NOW that Enda Kenny has a bit of time on his hands, he could teach Aidan O’Shea a thing or two. Some anusara yoga moves. How to be mindful when eating his porridge and chia seeds. High-five and punch a ball into the net at the same time. Sign autographs while stretching his Achilles tendon. Pose for selfies while partaking in a team warm-up.
Well, notwithstanding the age gap, both Mayo men have a lot in common. They have had varying levels of success playing out around the middle on GAA pitches.
However, the most practical skill the retiring Taoiseach could impart to the Breaffy man is undoubtedly the best ways to dodge media bullets.
Both men have been the subjects of relentless cyber bullying. Bad enough as that insidious practice is – faceless avatars venting their spleen in the amoral and avaricious ethernet – the official media monster itself has embraced the witch-hunt with abandon. In the end, Enda capitulated and bowed out, the daily barrage of hysterical headlines obviously taking its toll. His final words as he emotionally exited stage left as leader of Fine Gael: “Is it okay if I go now?”
That was on the evening of Wednesday, May 17. Forty-eight hours of picking over his 42-year career like carrion crows and it was time to despatch him to the archives and start the next public flogging, albeit with some necessary honeymoon fragrance: prepare yourselves Leo and Simon.
The victor may take the spoils but there are no real winners in the end when the despotic media hold the reigns.
Ask Aidan O’Shea?
ASK him about small, spindly-legged commentators who couldn’t kick a ball across a dressing room but have the temerity to pontificate and postulate from the safety of their couches. Self-important shock-jocks who sit in radio and television studios with their inflated egos while dribbling drivel.
The Irish Daily Star’s Kieran Cunningham was on the ball when he tweeted recently that Aidan O’Shea was to blame for global warming, ransomware, avocado toast and man-buns. Keith Duggan’s tongue-in-cheek response in The Irish Times suggested that O’Shea couldn’t start for Mayo against Sligo, in the championship kick-off game on Sunday May 21, because he had ‘spent the last 48 hours sitting in stocks and chains outside the courthouse in Castlebar while the cognoscenti pelt him with day-old muffins and the dregs of smoothies’. Clearly, Duggan wasn’t aware that there once stood an old hanging tree on the county town’s grassy Mall. It used to be the cricket lawn for the Lords Lucan. Perhaps, O’Shea is playing the wrong game.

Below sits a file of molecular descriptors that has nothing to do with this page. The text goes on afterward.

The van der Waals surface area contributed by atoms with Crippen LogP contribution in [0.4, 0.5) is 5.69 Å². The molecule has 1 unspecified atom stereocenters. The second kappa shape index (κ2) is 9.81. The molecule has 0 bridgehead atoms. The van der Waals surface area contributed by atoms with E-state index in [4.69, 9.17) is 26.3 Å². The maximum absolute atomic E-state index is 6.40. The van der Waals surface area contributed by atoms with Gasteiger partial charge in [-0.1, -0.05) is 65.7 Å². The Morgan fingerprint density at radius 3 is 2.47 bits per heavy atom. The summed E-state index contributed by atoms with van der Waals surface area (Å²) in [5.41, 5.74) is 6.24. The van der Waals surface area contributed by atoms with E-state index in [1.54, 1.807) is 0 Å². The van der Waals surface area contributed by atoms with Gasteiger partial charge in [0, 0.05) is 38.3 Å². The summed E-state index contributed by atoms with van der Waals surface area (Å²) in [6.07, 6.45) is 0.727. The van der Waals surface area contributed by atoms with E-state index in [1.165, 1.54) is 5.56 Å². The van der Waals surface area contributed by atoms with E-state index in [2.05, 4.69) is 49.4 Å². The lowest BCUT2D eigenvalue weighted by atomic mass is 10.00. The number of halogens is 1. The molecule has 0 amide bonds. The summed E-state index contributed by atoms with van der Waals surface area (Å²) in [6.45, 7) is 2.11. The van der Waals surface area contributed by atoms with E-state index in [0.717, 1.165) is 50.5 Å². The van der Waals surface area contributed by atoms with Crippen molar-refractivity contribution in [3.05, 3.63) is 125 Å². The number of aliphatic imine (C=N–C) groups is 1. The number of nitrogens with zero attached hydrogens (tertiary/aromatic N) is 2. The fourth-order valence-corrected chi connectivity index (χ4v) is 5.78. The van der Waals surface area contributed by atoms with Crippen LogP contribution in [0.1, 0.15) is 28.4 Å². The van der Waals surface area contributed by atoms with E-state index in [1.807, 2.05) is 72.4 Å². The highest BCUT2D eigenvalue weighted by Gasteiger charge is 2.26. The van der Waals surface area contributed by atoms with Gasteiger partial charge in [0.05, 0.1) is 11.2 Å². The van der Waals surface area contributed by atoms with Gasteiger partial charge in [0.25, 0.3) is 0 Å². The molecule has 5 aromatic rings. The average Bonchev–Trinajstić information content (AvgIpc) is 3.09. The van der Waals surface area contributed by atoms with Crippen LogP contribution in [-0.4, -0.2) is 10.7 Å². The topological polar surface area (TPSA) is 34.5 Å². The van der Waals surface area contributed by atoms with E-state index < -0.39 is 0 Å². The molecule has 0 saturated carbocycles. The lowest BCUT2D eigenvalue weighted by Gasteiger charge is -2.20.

When you are from Mayo ‘God Help Us’ it is a mortal sin to stand tall, be confident, shoot from the hip, celebrate your individuality.
“Don’t be getting’ too big for your boots, bucko.”
That is the preserve of the Dubs whose capital city confidence excludes them from the critical caricaturisation meted out to culchies and boggers, who dare to step above their station.
The hocus-pocus rehashing of ‘the curse’ every time Mayo gets within an ass’s roar of the holy grail confirms the myopic myth-making by many media outlets. They just can’t help themselves, can they?
Selfies and autographs
BUT back to Aidan O’Shea. Let’s say for argument’s sake that he stopped taking selfies with fans and refused to stand around, while bruised and battered in the rain and the wind, writing autographs for pesky teenagers. Would he become a better footballer? Would it ensure that Mayo won the All-Ireland in 2017? The ethos of the GAA is underpinned by fostering athleticism through communities and parishes. It is about inspiring young people to embrace their cultural heritage through communal games.
While still an amateur sport, the organisation has become corporatised to dovetail with the fabric of contemporary society. Breaffy-native, Aidan O’Shea is just one of a plethora of modern players who are poster-boys for the branding of the sport. Like many other high-profile players, he has a metrosexual image, happens to be handsome, talented and has the confidence to capitalise on this. So what if he is a brand ambassador for Audi? Or that he has a deal with Adidas? Should he be hanged-drawn-and-quartered because he makes a couple of appearances a year as an AIB ambassador?
Like Cillian O’Connor or Lee Keegan, Aidan O’Shea is a private citizen with a public profile. Time to stop baying for his blood and leave him alone.